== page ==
A bullwhip—handle wrapped

      with duct tape, the ends knotted

to halt the unweaving—

                                      a revolver

wrapped in a bandanna, a fillet knife,

      buck blade, and a pair of brass knuckles—


      of blood in the dents.

Every Friday, after work, he parked

      the T-Bird underneath the shade.

I remember my toes

                         gripping the limbs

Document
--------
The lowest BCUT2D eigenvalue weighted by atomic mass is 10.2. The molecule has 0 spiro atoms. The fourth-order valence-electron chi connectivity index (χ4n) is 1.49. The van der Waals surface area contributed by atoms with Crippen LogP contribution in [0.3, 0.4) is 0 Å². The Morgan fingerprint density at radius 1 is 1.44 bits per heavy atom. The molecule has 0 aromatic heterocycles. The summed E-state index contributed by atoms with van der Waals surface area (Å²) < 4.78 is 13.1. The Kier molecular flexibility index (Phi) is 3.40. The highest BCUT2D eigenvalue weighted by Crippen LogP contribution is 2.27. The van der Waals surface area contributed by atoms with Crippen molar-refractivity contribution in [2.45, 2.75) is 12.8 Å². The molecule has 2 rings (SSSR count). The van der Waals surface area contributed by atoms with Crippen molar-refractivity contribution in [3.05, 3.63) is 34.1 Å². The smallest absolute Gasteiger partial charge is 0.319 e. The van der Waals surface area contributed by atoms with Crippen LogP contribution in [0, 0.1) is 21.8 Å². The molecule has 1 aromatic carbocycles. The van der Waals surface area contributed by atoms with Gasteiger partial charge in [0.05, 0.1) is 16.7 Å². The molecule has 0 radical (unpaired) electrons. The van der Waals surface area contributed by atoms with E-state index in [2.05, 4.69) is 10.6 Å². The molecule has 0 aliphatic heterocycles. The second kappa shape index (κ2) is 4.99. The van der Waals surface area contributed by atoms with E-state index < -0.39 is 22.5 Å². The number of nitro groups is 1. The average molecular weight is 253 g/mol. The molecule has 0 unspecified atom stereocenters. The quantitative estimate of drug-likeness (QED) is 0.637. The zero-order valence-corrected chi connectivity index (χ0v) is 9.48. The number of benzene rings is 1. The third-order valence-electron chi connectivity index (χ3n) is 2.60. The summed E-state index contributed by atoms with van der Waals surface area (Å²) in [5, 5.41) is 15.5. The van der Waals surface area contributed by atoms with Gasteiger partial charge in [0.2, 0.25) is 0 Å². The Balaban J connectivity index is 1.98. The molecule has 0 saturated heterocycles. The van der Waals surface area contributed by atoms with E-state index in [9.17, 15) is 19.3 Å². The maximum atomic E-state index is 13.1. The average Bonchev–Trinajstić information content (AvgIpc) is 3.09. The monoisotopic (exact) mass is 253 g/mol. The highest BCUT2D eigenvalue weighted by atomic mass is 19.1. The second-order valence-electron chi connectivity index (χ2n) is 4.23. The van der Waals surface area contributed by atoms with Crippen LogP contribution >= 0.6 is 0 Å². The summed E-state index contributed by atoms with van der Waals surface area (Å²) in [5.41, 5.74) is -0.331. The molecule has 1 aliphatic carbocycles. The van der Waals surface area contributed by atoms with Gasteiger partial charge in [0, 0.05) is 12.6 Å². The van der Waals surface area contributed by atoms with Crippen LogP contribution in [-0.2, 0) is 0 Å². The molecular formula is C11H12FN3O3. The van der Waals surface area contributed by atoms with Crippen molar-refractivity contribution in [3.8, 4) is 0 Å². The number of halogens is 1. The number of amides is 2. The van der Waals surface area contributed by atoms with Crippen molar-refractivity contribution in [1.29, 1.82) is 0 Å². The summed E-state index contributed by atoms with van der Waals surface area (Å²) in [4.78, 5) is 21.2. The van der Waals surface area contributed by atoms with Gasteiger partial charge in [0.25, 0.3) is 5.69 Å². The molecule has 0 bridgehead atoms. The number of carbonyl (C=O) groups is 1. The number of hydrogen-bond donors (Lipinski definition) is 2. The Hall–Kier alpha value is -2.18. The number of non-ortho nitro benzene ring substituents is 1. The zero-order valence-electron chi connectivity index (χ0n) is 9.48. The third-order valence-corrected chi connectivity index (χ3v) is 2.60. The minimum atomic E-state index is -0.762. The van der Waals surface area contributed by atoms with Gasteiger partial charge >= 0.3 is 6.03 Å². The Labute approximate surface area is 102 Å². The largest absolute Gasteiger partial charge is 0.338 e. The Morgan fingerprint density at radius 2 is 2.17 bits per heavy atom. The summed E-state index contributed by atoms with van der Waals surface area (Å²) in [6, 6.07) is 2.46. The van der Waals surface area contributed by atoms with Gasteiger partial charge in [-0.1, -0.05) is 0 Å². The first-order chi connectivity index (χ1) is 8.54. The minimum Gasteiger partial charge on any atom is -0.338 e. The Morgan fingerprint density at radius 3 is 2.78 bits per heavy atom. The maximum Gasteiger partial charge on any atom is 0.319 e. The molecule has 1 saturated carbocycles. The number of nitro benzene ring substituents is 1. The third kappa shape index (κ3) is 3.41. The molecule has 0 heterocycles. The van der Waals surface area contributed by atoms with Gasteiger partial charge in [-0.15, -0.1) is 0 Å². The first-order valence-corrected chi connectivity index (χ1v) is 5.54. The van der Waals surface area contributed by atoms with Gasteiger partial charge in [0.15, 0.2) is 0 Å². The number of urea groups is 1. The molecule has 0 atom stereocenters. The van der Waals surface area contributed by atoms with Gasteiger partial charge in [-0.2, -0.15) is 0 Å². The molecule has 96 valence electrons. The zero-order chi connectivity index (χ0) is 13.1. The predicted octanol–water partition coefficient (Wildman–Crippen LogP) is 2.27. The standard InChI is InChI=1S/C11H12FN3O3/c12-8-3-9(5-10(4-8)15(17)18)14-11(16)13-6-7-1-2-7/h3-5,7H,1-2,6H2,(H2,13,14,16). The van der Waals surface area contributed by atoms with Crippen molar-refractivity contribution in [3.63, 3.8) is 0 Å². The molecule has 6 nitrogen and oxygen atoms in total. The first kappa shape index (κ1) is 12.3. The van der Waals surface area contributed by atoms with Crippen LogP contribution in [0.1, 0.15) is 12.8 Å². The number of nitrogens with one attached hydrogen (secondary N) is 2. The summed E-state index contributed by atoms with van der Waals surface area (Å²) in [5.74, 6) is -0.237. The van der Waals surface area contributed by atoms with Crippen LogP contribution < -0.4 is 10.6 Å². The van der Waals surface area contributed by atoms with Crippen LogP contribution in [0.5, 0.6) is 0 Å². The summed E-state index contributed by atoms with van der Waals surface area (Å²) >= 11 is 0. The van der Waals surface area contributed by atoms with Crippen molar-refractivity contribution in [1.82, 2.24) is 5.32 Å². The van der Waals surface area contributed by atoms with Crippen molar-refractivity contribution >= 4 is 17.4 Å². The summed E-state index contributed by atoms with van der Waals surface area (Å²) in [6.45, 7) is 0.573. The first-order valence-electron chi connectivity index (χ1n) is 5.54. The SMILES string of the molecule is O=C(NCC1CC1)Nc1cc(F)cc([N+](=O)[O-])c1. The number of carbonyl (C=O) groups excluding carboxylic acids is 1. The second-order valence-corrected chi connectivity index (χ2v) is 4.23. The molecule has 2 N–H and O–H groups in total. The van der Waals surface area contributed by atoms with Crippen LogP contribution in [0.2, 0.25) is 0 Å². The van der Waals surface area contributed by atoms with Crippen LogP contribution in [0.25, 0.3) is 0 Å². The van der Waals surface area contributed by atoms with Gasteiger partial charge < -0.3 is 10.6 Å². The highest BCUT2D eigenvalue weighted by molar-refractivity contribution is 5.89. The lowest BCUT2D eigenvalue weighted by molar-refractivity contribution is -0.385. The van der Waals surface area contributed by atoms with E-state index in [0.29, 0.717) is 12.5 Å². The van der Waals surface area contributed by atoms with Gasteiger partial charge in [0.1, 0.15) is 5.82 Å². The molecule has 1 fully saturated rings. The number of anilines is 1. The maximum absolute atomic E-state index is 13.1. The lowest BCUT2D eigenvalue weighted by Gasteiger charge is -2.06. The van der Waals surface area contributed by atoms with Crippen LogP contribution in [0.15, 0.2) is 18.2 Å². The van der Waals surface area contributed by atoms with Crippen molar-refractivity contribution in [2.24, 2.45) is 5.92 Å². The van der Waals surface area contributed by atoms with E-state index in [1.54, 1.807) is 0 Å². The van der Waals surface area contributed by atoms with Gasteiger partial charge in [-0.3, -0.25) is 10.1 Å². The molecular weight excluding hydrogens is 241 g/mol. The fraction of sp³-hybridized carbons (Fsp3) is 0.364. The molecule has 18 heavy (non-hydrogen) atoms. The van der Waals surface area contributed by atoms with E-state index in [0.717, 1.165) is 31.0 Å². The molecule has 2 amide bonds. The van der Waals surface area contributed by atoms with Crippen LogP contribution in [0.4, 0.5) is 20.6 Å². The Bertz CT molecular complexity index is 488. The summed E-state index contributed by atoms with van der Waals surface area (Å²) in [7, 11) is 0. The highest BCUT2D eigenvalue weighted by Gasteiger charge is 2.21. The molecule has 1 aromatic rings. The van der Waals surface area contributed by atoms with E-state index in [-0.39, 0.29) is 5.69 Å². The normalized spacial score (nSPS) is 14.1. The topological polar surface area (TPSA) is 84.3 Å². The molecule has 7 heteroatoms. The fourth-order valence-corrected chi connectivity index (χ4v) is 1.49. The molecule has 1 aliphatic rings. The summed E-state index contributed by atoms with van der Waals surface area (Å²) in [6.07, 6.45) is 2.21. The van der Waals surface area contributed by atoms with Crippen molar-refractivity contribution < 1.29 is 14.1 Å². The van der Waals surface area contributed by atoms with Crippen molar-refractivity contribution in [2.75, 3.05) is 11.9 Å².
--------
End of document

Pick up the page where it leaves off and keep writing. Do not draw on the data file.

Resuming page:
watching as he unwrapped the pistol,

      cocked the hammer, squeezed the trigger,

loaded the shells.

                          I remember the wind

dusting up the hill-side, bending maple

      and oak, trailer windows slamming


      He liked the quiet of a ditch, the snap

of skull crushing into smaller snaps, the way

      skin flays off the collar bone.

Santee Frazier is a graduate of the Institute of American Indian Arts (IAIA) and received his MFA from Syracuse University. Frazier’s most recent poetry collection is Dark Thirty published by the University of Arizona Press. He teaches in the low-residency creative writing MFA program at IAIA.